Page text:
CSS Positioning Guide

Get better at CSS Positioning

An in-depth guide to become good at CSS Positioning or the CSS Position property.

CSS Position Property is used to position an element in a html document. Position value can be any one of the following

  • static (by default)
  • relative
  • absolute
  • fixed
  • sticky


Every element is positioned as static by default. This means that element will adhere to the normal flow of the page. Or in other words, element will lie in its natural position where it is supposed to be.

See the Pen CSS Static Positioning by Tech Jasmine (@techjasmine) on CodePen.

You generally don’t position an element as static unless you want it to go back to its normal position from an altered position (relative or absolute). This is useful when there is a change in the layout or in case of responsive design.


If you set an element’s position as relative, you can move it around with other properties namely top, bottom, left and right. These properties refer to the distance an element should displace from its parent. The properties top, bottom, left and right can be in terms of any css units such as px, %, ems, rems etc.

For example, left: 30px moves an element 30px from its left edge away from the parent.

See the Pen CSS Relative Positioning by Tech Jasmine (@techjasmine) on CodePen.

Important point to note here is that child element moves relative to its parent.


This is an important CSS Position property which is often misunderstood. Absolute property positions the element relative to the Document (and not its parent). Yes, you can re-read the sentence again.

Document in general context means the device screen. So left: 5% and top: 10% for an absolutely positioned element moves it 5% from the left edge of the screen and 10% below from the top edge of the screen.

See the Pen CSS Absolute Positioning by Tech Jasmine (@techjasmine) on CodePen.

The parent element has no longer any control over the position of the child element. Technically speaking, element will be removed from the normal flow in the document.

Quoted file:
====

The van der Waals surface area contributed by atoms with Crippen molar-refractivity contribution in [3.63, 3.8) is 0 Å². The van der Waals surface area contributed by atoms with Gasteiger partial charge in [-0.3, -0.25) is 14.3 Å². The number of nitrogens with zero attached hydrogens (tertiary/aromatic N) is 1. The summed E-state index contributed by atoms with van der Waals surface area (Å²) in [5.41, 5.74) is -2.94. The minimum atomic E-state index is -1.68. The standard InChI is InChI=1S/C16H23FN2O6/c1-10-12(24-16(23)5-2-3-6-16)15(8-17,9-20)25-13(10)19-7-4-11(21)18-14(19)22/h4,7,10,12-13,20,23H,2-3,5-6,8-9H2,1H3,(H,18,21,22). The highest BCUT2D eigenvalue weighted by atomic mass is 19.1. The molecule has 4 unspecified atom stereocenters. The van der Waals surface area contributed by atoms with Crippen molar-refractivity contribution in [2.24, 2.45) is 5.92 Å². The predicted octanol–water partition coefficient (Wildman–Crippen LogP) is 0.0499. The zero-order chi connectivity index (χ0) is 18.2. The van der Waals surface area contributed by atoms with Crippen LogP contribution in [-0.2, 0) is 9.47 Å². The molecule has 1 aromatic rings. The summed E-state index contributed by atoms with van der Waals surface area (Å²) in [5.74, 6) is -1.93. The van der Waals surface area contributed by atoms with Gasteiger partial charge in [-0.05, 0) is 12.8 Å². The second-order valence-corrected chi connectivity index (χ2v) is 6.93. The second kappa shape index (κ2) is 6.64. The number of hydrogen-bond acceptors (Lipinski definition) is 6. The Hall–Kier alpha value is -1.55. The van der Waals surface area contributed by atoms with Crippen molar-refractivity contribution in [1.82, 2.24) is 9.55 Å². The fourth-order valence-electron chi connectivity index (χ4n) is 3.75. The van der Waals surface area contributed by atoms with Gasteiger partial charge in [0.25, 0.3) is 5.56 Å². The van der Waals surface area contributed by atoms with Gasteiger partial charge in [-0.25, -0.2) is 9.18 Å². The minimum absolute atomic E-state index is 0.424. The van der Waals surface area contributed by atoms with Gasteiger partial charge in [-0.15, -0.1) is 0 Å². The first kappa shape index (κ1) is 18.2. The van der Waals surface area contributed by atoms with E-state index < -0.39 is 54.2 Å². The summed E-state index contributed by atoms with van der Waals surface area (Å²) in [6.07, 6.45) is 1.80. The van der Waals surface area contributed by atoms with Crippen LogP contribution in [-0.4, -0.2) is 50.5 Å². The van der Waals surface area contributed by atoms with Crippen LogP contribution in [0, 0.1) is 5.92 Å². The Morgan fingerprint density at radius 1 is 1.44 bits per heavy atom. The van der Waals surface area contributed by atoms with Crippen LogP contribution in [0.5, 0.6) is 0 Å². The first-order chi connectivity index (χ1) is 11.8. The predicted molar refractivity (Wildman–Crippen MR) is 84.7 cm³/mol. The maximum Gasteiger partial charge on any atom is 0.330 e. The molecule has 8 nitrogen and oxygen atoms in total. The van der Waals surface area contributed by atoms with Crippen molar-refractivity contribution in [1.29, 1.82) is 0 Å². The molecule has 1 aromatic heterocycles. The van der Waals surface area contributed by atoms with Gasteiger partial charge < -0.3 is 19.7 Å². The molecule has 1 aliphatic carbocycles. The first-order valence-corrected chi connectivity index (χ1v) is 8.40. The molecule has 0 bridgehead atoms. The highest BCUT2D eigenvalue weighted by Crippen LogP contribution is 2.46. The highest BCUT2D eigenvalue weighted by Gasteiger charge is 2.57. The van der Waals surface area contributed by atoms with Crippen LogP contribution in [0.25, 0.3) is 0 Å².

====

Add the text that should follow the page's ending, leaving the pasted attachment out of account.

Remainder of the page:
There is more to absolute and relative positioning.

You can also absolute position an element relative to its parent. This means the movement of the element is relative to its parent once again and not the document.

This is used more often when building layouts especially in case of UI elements such as Cards with Buttons, Modals with Close Button.

See the Pen Relative + Absolute Position by Tech Jasmine (@techjasmine) on CodePen.

You may have a question in your mind, why we cannot use position : relative on the child element itself. Relative positioning is generally good for small movements or nudging the element. But if you completely want to reposition an element from its natural position position : absolute will be a better choice.


The position : fixed property is very similar to position : absolute in terms of placement of the element relative to the document or screen. But the element isn’t affected by scroll movement. This means element remains put in the same place, even if you scroll to the bottom of the page.

See the Pen CSS Fixed Positioning by Tech Jasmine (@techjasmine) on CodePen.

The typical use case of fixed positioning is for navbar or a sidebar which needs to be fixed to the top or side of the screen for swift navigation.


The position : sticky is a new kid on the block. It may not have support across all browsers, but it sure is increasing every day. Recent versions of major browsers support it.

See the Pen CSS Sticky Positioning by Tech Jasmine (@techjasmine) on CodePen.

Its an interesting property which can be considered as a good mix of position : relative and position : fixed. The child element remains fixed or stays put when scrolling the parent element, but never exceeds its boundary.

Typical use case may be social share buttons for a blog post or a table header in a long data list.

Here are some cool things which you can do with your new knowledge of CSS Positioning.

  • A Fixed Navbar
  • Sticky Call to Action
  • Modal or Card with Close Button

See the Pen Cool things with CSS Positioning by Tech Jasmine (@techjasmine) on CodePen.

World is your Oyster. Have fun !

More Resources

I hope I have made CSS Positioning a bit easy for you.

Keep Smiling, Keep Coding !

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